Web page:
Perceived stress mediates the effects of social support on health-related quality of life among men treated for localized prostate cancer

Eric S. Zhou, Frank J. Penedo, John E. Lewis, Mikal Rasheed, Lara Traeger, Suzanne Lechner, Mark Soloway, Bruce R. Kava, Michael H. Antoni

Research output: Contribution to journalArticle

35 Scopus citations

Abstract

Objective: To examine the longitudinal effect of social support on general health-related quality of life (HRQOL) in men treated for localized prostate cancer, and to evaluate the role of perceived stress as a potential mediator of that relationship, in an ethnically and demographically diverse sample. Methods: Psychosocial assessments were administered to a sample of 175 men at baseline, and 2 years later. Hierarchical regression analyses were conducted to investigate the relationships between social support, perceived stress and HRQOL, while controlling for possible covariates that may affect HRQOL (e.g., age, time since diagnosis, medical comorbidities, etc.). Results: Higher levels of social support at baseline predicted higher levels of HRQOL at 2-year follow-up after controlling for relevant covariates and baseline levels of HRQOL. This relationship was partially mediated by level of perceived stress at baseline. Furthermore, men perceiving high levels of social support reported significantly higher HRQOL compared with men perceiving low levels of social support. Conclusions: Results indicate positive social relationships contribute to improved HRQOL in patients who have undergone treatment for localized prostate cancer. One pathway through which social support can benefit HRQOL is through lower perceptions of stress. Enhancing or maintaining social support and reducing perceived stress may be potential targets for future psychosocial interventions aimed at improving HRQOL.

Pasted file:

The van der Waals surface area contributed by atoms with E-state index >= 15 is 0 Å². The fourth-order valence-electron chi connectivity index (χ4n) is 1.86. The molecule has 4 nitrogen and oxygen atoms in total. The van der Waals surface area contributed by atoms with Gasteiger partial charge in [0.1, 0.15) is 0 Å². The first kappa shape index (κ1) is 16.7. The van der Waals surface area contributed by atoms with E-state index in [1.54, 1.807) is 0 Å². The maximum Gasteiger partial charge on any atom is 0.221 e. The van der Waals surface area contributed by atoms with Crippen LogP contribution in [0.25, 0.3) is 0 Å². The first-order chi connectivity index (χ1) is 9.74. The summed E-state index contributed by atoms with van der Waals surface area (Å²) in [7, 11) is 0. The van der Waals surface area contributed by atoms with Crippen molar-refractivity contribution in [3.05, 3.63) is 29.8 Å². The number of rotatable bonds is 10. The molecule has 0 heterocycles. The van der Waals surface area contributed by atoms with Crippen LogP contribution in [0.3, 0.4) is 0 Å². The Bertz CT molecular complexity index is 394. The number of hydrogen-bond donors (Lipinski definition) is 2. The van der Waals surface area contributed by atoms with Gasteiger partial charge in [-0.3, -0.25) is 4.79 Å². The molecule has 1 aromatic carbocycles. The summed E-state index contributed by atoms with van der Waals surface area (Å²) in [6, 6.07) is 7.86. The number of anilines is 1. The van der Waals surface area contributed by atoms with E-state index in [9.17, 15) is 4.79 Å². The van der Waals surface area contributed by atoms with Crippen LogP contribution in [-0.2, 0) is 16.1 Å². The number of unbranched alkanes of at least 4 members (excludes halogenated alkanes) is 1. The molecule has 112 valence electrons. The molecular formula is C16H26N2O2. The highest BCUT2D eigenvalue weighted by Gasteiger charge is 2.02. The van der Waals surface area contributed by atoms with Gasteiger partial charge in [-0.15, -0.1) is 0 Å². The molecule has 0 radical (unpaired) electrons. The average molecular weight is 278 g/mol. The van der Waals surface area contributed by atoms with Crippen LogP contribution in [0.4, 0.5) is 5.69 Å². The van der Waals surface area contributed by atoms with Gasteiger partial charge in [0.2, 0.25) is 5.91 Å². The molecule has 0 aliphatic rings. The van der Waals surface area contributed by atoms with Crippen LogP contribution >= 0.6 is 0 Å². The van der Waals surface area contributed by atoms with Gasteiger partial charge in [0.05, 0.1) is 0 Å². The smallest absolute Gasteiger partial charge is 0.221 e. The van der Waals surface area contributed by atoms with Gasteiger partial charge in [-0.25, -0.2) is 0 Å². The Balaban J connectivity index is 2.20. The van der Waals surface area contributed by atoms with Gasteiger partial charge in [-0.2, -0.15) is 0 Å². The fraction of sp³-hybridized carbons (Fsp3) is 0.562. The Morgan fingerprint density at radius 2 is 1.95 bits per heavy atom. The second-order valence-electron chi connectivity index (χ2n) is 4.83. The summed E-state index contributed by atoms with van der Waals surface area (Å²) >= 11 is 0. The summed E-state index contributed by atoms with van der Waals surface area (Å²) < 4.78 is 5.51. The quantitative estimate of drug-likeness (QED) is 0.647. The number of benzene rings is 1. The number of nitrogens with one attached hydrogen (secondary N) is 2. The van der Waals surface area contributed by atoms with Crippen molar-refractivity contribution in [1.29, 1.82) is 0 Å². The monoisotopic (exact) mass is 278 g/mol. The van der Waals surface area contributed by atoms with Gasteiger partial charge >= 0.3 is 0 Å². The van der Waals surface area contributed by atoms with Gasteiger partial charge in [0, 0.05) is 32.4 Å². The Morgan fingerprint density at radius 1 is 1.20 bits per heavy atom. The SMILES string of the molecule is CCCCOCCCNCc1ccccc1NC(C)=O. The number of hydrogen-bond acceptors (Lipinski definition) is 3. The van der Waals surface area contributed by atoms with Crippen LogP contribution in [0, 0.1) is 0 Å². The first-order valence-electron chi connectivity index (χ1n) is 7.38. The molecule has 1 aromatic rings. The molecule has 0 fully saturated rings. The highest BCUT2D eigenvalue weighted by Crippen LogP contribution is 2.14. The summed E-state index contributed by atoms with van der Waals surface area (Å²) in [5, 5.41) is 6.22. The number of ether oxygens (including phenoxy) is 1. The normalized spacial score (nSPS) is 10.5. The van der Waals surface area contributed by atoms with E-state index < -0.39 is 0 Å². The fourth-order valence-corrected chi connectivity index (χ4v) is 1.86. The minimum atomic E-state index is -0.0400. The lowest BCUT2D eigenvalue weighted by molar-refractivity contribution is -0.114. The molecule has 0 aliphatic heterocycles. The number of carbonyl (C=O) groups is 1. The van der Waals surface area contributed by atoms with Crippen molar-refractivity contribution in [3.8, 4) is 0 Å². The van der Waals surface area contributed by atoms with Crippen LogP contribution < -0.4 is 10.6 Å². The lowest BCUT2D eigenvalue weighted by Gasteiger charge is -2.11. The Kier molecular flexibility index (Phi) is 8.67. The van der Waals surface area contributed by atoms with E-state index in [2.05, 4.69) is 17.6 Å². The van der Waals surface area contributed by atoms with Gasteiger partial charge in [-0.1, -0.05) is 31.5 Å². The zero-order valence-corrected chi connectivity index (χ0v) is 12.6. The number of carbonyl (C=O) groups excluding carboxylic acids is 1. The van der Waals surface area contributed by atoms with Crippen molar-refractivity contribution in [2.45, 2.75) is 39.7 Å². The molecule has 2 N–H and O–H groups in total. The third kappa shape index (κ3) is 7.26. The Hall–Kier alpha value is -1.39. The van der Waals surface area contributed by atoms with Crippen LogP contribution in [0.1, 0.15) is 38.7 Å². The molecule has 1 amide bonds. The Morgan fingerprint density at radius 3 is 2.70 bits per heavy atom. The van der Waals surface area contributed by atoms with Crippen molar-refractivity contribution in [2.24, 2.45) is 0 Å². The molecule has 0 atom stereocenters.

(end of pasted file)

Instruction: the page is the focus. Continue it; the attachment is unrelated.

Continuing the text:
Original languageEnglish (US)
Pages (from-to)587-590
Number of pages4
JournalJournal of Psychosomatic Research
Volume69
Issue number6
DOIs
StatePublished - Dec 1 2010

Keywords

  • Health-related quality of life
  • Perceived stress
  • Prostate cancer
  • Social support

ASJC Scopus subject areas

  • Psychiatry and Mental health
  • Clinical Psychology

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